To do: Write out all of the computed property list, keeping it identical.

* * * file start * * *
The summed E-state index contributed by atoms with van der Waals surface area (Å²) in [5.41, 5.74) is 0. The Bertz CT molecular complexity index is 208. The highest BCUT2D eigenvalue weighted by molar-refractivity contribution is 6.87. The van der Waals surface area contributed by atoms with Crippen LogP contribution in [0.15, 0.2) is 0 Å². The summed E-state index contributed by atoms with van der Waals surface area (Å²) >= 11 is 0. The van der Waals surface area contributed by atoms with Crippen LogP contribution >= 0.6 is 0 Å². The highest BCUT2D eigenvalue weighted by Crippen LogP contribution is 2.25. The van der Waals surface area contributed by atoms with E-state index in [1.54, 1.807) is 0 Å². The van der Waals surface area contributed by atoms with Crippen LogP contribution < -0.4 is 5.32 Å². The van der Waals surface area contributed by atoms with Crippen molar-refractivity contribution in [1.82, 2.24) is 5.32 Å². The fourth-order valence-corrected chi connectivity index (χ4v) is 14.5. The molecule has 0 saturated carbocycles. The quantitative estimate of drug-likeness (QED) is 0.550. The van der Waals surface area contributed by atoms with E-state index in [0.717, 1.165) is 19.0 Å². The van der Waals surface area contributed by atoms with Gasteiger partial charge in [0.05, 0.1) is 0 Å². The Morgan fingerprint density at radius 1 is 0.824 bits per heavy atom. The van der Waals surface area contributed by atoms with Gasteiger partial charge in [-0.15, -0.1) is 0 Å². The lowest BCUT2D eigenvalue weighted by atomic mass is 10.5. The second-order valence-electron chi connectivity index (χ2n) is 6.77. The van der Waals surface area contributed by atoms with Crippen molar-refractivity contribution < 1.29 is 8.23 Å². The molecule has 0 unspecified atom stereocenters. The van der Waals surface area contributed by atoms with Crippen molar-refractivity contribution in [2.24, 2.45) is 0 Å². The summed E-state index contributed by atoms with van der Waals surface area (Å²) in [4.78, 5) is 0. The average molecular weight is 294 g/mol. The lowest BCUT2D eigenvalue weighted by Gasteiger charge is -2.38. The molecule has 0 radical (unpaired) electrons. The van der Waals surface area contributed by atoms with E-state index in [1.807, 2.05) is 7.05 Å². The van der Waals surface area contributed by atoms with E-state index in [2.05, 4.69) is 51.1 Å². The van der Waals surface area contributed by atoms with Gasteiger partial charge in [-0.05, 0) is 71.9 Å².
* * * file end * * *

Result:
The summed E-state index contributed by atoms with van der Waals surface area (Å²) in [5.41, 5.74) is 0. The Bertz CT molecular complexity index is 208. The highest BCUT2D eigenvalue weighted by molar-refractivity contribution is 6.87. The van der Waals surface area contributed by atoms with Crippen LogP contribution in [0.15, 0.2) is 0 Å². The summed E-state index contributed by atoms with van der Waals surface area (Å²) >= 11 is 0. The van der Waals surface area contributed by atoms with Crippen LogP contribution >= 0.6 is 0 Å². The highest BCUT2D eigenvalue weighted by Crippen LogP contribution is 2.25. The van der Waals surface area contributed by atoms with E-state index in [1.54, 1.807) is 0 Å². The van der Waals surface area contributed by atoms with Crippen LogP contribution < -0.4 is 5.32 Å². The van der Waals surface area contributed by atoms with Crippen molar-refractivity contribution in [1.82, 2.24) is 5.32 Å². The fourth-order valence-corrected chi connectivity index (χ4v) is 14.5. The molecule has 0 saturated carbocycles. The quantitative estimate of drug-likeness (QED) is 0.550. The van der Waals surface area contributed by atoms with E-state index in [0.717, 1.165) is 19.0 Å². The van der Waals surface area contributed by atoms with Gasteiger partial charge in [0.05, 0.1) is 0 Å². The Morgan fingerprint density at radius 1 is 0.824 bits per heavy atom. The van der Waals surface area contributed by atoms with Gasteiger partial charge in [-0.15, -0.1) is 0 Å². The lowest BCUT2D eigenvalue weighted by atomic mass is 10.5. The second-order valence-electron chi connectivity index (χ2n) is 6.77. The van der Waals surface area contributed by atoms with Crippen molar-refractivity contribution < 1.29 is 8.23 Å². The molecule has 0 unspecified atom stereocenters. The van der Waals surface area contributed by atoms with Crippen molar-refractivity contribution in [2.24, 2.45) is 0 Å². The summed E-state index contributed by atoms with van der Waals surface area (Å²) in [4.78, 5) is 0. The average molecular weight is 294 g/mol. The lowest BCUT2D eigenvalue weighted by Gasteiger charge is -2.38. The molecule has 0 radical (unpaired) electrons. The van der Waals surface area contributed by atoms with E-state index in [1.807, 2.05) is 7.05 Å². The van der Waals surface area contributed by atoms with E-state index in [2.05, 4.69) is 51.1 Å². The van der Waals surface area contributed by atoms with Gasteiger partial charge in [-0.05, 0) is 71.9 Å².